When that brilliant journalist-turned-biographer whom you haven't heard of yet finally writes my riveting biography, you'll find that there are some details missing in the middle of the book which may cause you to wonder just what was going on during the years 2009-2018. So, I thought I'd go ahead and jot down a few notes so that when you do get to that portion of the fascinating read that my biography is sure to be, you can refer back to this blog post to be reminded of what I was up to during what I'll simply term The Lost Years.
To be clear, The Lost Years aren't exactly what you might expect. They aren't sad or depressing or ominous or any of that. They're just more or less unnoticed. These are the years when most things that are said and done happen here inside our mildly chaotic home (between the hours of 6:30 a.m. and 7:30 p.m., depending on whether or not someone can emotionally handle bedtime at the usual hour or not).
When you finish the chapter on The Single Years: Good Times and Excessive Journaling, you'll make your way into Married and Discovering How to Deal with Conflict and then into Let's Move Five Hundred Times and then there's the lovely chapter detailing our first babe and his love for juice, Curious George and Legos. Soon after you'll have arrived at The Lost Years in which you will read a simple timeline explaining where we lived and any public records goverment websites made the author privy to. There will be a brief mention of a sweet second babe being born and a few notes on her excessive and possibly even gratuitous levels of adorableness, which my biographer will have had full knowledge of based on her research into Facebook Archives.
So, let's talk about those lost years which my biographer will be mostly in the dark about, unless she happens upon this post, in which case, this post will possibly make less sense.
The Lost Years: All the Details You've Been Wondering About
I spend my days cutting food up into small pieces for small people who are inclined to stuff forty-four marshmallows into their mouths if not watched without blinking and at very close range. I drive small people places and buckle and unbuckle and buckle and unbuckle and buckle and unbuckle their carseat belts over and over and over. I fix and deliver snacks to said small people throughout the day and then go on to fix meals for small people who are less inclined to eat them because I've made the parenting error of giving out too many snacks. Argh.
I spend drive time in the car attempting to tell the origin stories of superheroes to my five-year-old who demands more and more superhero information, which has taxed my brain to it's absolute superhero limit. And also, when I said Superman was from Krypton, he heard Crouton. It's possible that I actually said Crouton, considering the state of mush my brain was in after trying to detail how Spiderman got his spidey powers from a spider in a research facility who was there for some reason that I do not have an answer for.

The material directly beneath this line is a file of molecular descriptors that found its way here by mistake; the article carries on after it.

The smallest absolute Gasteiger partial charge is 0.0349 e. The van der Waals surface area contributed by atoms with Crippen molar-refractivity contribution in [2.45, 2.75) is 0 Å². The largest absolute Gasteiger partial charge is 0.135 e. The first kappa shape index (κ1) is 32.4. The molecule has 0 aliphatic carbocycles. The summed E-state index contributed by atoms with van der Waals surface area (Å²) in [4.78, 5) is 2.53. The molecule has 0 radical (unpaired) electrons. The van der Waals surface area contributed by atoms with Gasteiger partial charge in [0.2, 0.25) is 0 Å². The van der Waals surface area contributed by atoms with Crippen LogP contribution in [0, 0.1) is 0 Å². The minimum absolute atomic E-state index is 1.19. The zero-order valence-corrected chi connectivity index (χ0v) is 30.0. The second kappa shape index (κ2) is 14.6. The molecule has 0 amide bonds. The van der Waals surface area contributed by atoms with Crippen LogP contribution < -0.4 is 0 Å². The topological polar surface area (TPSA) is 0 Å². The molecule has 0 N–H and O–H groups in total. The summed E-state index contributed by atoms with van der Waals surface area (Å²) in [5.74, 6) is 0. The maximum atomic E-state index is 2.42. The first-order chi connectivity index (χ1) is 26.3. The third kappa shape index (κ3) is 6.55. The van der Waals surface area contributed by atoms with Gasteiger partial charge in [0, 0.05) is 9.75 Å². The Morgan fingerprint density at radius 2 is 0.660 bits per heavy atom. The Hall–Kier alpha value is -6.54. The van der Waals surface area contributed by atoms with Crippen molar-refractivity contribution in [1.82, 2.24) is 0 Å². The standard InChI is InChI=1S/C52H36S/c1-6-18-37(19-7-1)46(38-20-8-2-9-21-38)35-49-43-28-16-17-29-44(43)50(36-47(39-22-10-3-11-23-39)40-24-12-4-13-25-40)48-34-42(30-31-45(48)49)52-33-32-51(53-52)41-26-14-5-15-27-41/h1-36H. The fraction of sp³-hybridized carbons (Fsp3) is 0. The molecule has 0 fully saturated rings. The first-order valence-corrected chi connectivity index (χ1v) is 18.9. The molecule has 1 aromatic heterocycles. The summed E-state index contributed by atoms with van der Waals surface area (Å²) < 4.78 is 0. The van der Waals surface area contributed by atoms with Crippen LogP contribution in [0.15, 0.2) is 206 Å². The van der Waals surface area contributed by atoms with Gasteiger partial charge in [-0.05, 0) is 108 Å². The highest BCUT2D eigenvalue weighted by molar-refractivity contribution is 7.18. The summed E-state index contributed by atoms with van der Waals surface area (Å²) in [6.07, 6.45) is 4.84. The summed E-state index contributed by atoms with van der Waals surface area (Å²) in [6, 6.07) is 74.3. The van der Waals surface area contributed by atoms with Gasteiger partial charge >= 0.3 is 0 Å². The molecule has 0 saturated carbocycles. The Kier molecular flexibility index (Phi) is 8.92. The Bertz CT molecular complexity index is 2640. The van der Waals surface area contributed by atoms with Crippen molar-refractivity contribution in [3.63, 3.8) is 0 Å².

Most of the hours during which I'm awake are spent picking things up and then putting them away and then finding same said items underfoot again within fifteen-twenty minutes. It's possibly the definition of insanity and also gives much more credence to what Abraham Lincoln said about how "cleaning a house with children in it is like brushing your teeth while also eating Oreos."
Lastly, I do a boatload of laundry and I have determined that this task is quite similar to Sisyphus's punishment for whatever it was he did to make the gods mad. That particular punishment, according to the internet, was chosen because the gods "thought, with some reason, that there is no more dreadful punishment than futile and hopeless labor." And to this I say, LAUNDRY.
And these things, my dear readers, are the magical things which make up The Lost Years. Hopefully, this post has cleared a lot of questions up for you.
I'd also like to note that while this mama feels a teensy bit lost in the midst of her own story during these [insert adjective depending on what kind of day we're having] days of raising little people, oddly enough there isn't anywhere else I would choose to be. Except for possibly Maui. But, not really. I love my job even if my five-year-old doesn't think it really is a job and is confused about why some mamas work and I apparently do not. Sigh.
And now I'm off to brush up on Flash's origin story because I had nothing to offer during yesterday's discussion and I'm pretty sure I'll be quizzed again on the way home from school.